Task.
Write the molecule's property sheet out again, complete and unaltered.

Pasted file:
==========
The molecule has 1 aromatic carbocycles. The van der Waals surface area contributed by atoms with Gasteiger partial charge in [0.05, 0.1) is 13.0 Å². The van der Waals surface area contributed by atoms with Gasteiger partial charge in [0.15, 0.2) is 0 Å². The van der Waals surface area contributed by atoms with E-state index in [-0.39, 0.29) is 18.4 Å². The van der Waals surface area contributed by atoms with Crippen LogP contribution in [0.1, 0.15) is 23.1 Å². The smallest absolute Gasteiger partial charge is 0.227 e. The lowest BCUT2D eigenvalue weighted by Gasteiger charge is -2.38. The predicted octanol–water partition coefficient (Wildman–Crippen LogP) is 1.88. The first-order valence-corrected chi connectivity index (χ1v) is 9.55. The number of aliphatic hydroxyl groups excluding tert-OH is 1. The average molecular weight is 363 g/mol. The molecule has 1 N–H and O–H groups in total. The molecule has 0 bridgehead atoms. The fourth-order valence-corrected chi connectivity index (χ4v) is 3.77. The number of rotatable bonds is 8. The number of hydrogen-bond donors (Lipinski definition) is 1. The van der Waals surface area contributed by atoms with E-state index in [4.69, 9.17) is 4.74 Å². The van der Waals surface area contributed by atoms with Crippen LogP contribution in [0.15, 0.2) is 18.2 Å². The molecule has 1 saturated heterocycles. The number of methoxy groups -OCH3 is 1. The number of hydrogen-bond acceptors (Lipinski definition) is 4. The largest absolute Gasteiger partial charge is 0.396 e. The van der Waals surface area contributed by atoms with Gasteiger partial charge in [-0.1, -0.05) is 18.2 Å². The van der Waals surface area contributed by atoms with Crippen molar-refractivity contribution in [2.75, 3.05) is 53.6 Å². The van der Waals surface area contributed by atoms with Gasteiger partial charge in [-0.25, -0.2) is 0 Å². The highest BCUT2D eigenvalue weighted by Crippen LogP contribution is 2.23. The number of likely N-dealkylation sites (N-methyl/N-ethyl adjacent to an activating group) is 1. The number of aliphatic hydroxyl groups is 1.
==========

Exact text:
The molecule has 1 aromatic carbocycles. The van der Waals surface area contributed by atoms with Gasteiger partial charge in [0.05, 0.1) is 13.0 Å². The van der Waals surface area contributed by atoms with Gasteiger partial charge in [0.15, 0.2) is 0 Å². The van der Waals surface area contributed by atoms with E-state index in [-0.39, 0.29) is 18.4 Å². The van der Waals surface area contributed by atoms with Crippen LogP contribution in [0.1, 0.15) is 23.1 Å². The smallest absolute Gasteiger partial charge is 0.227 e. The lowest BCUT2D eigenvalue weighted by Gasteiger charge is -2.38. The predicted octanol–water partition coefficient (Wildman–Crippen LogP) is 1.88. The first-order valence-corrected chi connectivity index (χ1v) is 9.55. The number of aliphatic hydroxyl groups excluding tert-OH is 1. The average molecular weight is 363 g/mol. The molecule has 1 N–H and O–H groups in total. The molecule has 0 bridgehead atoms. The fourth-order valence-corrected chi connectivity index (χ4v) is 3.77. The number of rotatable bonds is 8. The number of hydrogen-bond donors (Lipinski definition) is 1. The van der Waals surface area contributed by atoms with E-state index in [4.69, 9.17) is 4.74 Å². The van der Waals surface area contributed by atoms with Crippen LogP contribution in [0.15, 0.2) is 18.2 Å². The molecule has 1 saturated heterocycles. The number of methoxy groups -OCH3 is 1. The number of hydrogen-bond acceptors (Lipinski definition) is 4. The largest absolute Gasteiger partial charge is 0.396 e. The van der Waals surface area contributed by atoms with Gasteiger partial charge in [-0.1, -0.05) is 18.2 Å². The van der Waals surface area contributed by atoms with Crippen molar-refractivity contribution in [2.75, 3.05) is 53.6 Å². The van der Waals surface area contributed by atoms with Gasteiger partial charge in [-0.25, -0.2) is 0 Å². The highest BCUT2D eigenvalue weighted by Crippen LogP contribution is 2.23. The number of likely N-dealkylation sites (N-methyl/N-ethyl adjacent to an activating group) is 1. The number of aliphatic hydroxyl groups is 1.